The domestic dog (Canis lupus familiaris) is a subspecies of the gray wolf (Canis lupus), a member of the Canidae family of the mammalian order Carnivora. The term "domestic dog" is generally used for both domesticated and feral varieties. The dog was the first domesticated animal and has been the most widely kept working, hunting, and pet animal in human history. The word "dog" can also refer to the male of a canine species, as opposed to the word "bitch" which refers to the female of the species.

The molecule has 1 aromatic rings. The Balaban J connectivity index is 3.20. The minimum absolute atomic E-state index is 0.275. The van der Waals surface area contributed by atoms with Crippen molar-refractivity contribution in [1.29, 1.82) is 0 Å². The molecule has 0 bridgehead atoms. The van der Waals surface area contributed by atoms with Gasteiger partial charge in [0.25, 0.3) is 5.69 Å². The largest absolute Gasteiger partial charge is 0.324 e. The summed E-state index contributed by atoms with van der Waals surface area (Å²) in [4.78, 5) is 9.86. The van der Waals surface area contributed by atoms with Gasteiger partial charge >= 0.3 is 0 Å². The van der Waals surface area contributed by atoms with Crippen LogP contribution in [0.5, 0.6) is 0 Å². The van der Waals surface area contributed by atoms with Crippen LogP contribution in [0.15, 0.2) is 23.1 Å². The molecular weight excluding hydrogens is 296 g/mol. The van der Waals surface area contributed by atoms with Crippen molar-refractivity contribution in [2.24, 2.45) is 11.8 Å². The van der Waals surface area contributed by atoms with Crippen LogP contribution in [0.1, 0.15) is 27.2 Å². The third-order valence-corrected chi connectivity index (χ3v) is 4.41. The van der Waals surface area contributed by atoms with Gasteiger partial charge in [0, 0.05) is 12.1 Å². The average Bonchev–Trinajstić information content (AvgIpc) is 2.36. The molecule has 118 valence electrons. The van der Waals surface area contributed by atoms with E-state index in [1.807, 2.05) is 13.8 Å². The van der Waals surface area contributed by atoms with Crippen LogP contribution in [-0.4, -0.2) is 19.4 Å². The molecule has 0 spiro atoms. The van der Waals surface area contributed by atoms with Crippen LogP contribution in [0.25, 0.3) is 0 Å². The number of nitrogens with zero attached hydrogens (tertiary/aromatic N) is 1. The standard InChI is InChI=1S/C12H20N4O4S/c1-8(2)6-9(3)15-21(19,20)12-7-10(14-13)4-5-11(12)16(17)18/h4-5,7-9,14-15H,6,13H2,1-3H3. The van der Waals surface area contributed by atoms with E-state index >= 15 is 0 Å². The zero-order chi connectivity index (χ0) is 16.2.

MtDNA evidence shows an evolutionary split between the modern dog's lineage and the modern wolf's lineage around 100,000 years ago but, as of 2013 , the oldest fossil specimens genetically linked to the modern dog's lineage date to approximately 33,000–36,000 years ago. Dogs' value to early human hunter-gatherers led to them quickly becoming ubiquitous across world cultures. Dogs perform many roles for people, such as hunting, herding, pulling loads, protection, assisting police and military, companionship, and, more recently, aiding handicapped individuals. This impact on human society has given them the nickname "man's best friend" in the Western world. In some cultures, however, dogs are also a source of meat. In 2001, there were estimated to be 400 million dogs in the world.